Universities participating in the new recruitment plan include Tsinghua University, Zhejiang University, Shanghai Jiaotong University, Sichuan University, and Beijing Normal University. The CSC is also hoping to implement a corporate initiative that will allow Chinese enterprises to sponsor students and retain them for employment purposes after graduation.
— People’s Daily Online
Jan. 20, 2006
China’s New Export: Language
Interest in the Chinese language around the world has been piqued and the government is taking advantage of the situation with an effort to spread goodwill and influence through common cultural and language-learning centers known as Confucius Institutes. The Confucius Institute, with 11 locations in Europe, Asia, Africa, and the United States and 5 more American locations planned, is dotting the globe at a breakneck pace that the Institute’s director, Xu Lin, calls “China frenzy”.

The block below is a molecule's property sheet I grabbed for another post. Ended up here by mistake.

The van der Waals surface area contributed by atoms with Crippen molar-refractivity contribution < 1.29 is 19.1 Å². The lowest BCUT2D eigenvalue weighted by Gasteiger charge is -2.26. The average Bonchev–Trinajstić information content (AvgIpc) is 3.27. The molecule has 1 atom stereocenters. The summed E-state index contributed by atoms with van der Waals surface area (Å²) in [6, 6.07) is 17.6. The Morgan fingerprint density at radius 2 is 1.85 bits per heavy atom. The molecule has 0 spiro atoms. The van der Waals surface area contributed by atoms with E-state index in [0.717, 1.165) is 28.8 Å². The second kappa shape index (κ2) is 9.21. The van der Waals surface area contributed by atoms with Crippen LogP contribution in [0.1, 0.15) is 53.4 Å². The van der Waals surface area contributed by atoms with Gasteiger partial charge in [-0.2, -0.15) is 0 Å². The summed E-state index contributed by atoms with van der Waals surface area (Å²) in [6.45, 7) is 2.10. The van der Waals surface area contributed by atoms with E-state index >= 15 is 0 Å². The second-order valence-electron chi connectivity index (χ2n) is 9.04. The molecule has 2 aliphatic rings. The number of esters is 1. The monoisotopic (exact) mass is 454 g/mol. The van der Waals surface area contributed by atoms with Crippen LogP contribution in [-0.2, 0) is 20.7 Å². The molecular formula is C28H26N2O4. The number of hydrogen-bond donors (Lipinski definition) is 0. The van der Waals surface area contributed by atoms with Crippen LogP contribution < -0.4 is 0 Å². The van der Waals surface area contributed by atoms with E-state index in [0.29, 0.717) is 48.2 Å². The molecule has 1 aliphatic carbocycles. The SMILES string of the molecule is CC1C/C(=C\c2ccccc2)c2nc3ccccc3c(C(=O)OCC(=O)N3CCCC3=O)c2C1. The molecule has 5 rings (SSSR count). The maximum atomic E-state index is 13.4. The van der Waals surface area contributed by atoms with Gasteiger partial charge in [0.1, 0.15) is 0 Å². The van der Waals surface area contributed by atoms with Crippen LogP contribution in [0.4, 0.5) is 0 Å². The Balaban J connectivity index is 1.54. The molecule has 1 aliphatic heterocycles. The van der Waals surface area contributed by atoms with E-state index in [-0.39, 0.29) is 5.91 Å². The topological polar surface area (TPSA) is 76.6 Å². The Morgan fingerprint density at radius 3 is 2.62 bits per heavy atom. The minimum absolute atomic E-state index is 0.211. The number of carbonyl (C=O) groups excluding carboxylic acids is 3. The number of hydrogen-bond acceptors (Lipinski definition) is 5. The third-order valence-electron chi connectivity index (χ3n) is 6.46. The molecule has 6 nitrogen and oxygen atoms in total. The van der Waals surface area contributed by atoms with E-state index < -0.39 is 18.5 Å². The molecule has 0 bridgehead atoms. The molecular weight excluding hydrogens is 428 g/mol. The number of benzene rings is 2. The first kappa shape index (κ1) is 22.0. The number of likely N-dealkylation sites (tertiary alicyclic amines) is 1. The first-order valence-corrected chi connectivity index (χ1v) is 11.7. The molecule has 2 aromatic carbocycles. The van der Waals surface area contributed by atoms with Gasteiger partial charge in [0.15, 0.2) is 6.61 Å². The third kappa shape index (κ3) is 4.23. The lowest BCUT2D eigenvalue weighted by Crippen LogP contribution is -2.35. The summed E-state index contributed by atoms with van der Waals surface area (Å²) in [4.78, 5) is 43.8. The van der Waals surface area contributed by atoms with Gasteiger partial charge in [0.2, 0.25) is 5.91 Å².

China is hoping to use the Confucius Institute not only as a recruiting tool for the business and academic worlds, but also as a harbinger of good will around the world that will dispel suspicion about the country’s rapid economic rise. So far, the numbers of students warming to Chinese seems to point to the accomplishment of that very goal. In neighboring countries such as South Korea, Vietnam, and Indonesia, where Chinese was long-banned, Chinese has outpaced all other foreign languages, including English, as the most popular foreign language among students. The demand for the Chinese language in the United States has prompted the College Board, the body that administers advanced placement tests, to add Chinese as its first East Asian language test after petitions from 2,400 high schools.